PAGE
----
Then simplify each commit C to its replacement C' in the final
       history according to the following rules:

       *   Set C' to C.

       *   Replace each parent P of C' with its simplification P'. In the
           process, drop parents that are ancestors of other parents or
           that are root commits TREESAME to an empty tree, and remove
           duplicates, but take care to never drop all parents that we are
           TREESAME to.

       *   If after this parent rewriting, C' is a root or merge commit
           (has zero or >1 parents), a boundary commit, or !TREESAME, it
           remains. Otherwise, it is replaced with its only parent.

       The effect of this is best shown by way of comparing to
       --full-history with parent rewriting. The example turns into:

                    /     /       /
                   I     B       D
                    \   /       /

       Note the major differences in N, P, and Q over --full-history:

       *   N's parent list had I removed, because it is an ancestor of the
           other parent M. Still, N remained because it is !TREESAME.

       *   P's parent list similarly had I removed.  P was then removed
           completely, because it had one parent and is TREESAME.

       *   Q's parent list had Y simplified to X.  X was then removed,
           because it was a TREESAME root.  Q was then removed completely,
           because it had one parent and is TREESAME.

   Finally, there is a fifth simplification mode available:

       Limit the displayed commits to those directly on the ancestry chain
       between the "from" and "to" commits in the given commit range. I.e.
       only display commits that are ancestor of the "to" commit and
       descendants of the "from" commit.

       As an example use case, consider the following commit history:

                      /     \       \
                    /                     \

       A regular D..M computes the set of commits that are ancestors of M,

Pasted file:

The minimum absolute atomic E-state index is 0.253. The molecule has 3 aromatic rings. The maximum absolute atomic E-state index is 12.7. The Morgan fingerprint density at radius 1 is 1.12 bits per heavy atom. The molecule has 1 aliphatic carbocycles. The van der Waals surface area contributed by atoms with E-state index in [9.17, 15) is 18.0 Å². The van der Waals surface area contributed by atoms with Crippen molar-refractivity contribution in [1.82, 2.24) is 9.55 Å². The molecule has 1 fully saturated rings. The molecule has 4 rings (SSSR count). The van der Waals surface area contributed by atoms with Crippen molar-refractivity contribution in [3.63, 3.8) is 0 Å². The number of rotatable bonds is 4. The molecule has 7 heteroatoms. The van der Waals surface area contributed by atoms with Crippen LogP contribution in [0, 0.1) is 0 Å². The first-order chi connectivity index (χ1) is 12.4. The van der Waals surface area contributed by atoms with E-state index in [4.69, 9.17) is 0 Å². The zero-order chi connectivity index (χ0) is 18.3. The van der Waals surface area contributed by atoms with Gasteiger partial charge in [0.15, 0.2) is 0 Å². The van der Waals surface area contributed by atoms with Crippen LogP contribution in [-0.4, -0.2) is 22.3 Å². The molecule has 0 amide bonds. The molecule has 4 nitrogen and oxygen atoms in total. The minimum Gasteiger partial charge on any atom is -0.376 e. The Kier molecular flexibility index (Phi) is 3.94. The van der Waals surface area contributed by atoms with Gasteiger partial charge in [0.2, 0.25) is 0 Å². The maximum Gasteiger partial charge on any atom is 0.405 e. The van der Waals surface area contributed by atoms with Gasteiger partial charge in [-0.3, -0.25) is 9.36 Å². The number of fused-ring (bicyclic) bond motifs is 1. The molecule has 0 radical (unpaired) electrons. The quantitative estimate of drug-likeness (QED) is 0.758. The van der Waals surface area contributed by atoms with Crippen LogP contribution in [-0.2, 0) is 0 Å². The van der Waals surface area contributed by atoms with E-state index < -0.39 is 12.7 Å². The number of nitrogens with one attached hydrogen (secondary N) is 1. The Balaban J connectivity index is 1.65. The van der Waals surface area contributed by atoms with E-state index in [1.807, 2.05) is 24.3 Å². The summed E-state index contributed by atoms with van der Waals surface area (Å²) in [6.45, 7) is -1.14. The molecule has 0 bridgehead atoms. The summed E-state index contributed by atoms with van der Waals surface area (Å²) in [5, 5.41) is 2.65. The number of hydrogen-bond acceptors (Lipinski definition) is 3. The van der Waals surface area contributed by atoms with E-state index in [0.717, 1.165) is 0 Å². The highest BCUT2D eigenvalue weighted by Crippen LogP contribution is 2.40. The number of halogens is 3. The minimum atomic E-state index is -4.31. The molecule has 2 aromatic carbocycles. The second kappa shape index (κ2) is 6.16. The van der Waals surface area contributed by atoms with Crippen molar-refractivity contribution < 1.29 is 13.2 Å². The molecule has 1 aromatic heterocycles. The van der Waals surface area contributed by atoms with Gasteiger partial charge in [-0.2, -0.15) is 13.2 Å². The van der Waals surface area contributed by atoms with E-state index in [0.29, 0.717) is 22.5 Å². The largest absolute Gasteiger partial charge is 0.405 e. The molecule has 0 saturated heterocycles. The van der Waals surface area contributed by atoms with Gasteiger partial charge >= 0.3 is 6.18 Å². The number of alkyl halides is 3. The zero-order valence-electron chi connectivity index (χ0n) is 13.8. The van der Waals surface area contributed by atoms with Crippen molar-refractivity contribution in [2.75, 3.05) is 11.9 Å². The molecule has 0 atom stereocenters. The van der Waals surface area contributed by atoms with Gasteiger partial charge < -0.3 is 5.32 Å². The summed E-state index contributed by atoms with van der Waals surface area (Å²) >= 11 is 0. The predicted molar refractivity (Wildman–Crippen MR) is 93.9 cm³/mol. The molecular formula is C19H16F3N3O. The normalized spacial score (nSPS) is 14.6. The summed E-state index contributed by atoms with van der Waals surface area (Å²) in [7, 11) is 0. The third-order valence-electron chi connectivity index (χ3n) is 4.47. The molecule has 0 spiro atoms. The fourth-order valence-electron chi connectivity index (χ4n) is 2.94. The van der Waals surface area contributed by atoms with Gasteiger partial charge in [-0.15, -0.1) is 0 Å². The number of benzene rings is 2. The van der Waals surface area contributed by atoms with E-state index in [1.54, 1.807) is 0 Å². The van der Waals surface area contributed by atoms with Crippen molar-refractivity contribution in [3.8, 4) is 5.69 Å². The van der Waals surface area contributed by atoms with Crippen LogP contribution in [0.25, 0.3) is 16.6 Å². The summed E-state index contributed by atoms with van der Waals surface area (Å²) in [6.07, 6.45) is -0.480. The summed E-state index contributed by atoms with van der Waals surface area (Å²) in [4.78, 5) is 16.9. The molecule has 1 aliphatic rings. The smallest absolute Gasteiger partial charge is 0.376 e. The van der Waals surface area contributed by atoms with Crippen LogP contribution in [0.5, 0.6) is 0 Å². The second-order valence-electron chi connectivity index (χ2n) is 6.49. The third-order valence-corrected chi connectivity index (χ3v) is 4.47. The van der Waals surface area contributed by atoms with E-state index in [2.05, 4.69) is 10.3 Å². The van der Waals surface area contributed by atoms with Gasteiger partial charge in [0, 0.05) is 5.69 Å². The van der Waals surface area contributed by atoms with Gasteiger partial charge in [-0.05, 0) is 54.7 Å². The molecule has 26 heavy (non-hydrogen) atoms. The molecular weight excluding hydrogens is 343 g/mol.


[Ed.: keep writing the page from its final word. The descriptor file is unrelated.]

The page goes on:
but excludes the ones that are ancestors of D. This is useful to
       see what happened to the history leading to M since D, in the sense
       that "what does M have that did not exist in D". The result in this
       example would be all the commits, except A and B (and D itself, of

       When we want to find out what commits in M are contaminated with
       the bug introduced by D and need fixing, however, we might want to
       view only the subset of D..M that are actually descendants of D,
       i.e. excluding C and K. This is exactly what the --ancestry-path
       option does. Applied to the D..M range, it results in:

                            \       \

   The --simplify-by-decoration option allows you to view only the big
   picture of the topology of the history, by omitting commits that are
   not referenced by tags. Commits are marked as !TREESAME (in other
   words, kept after history simplification rules described above) if (1)
   they are referenced by tags, or (2) they change the contents of the
   paths given on the command line. All other commits are marked as
   TREESAME (subject to be simplified away).

   Commit Ordering
   By default, the commits are shown in reverse chronological order.

       Show no parents before all of its children are shown, but otherwise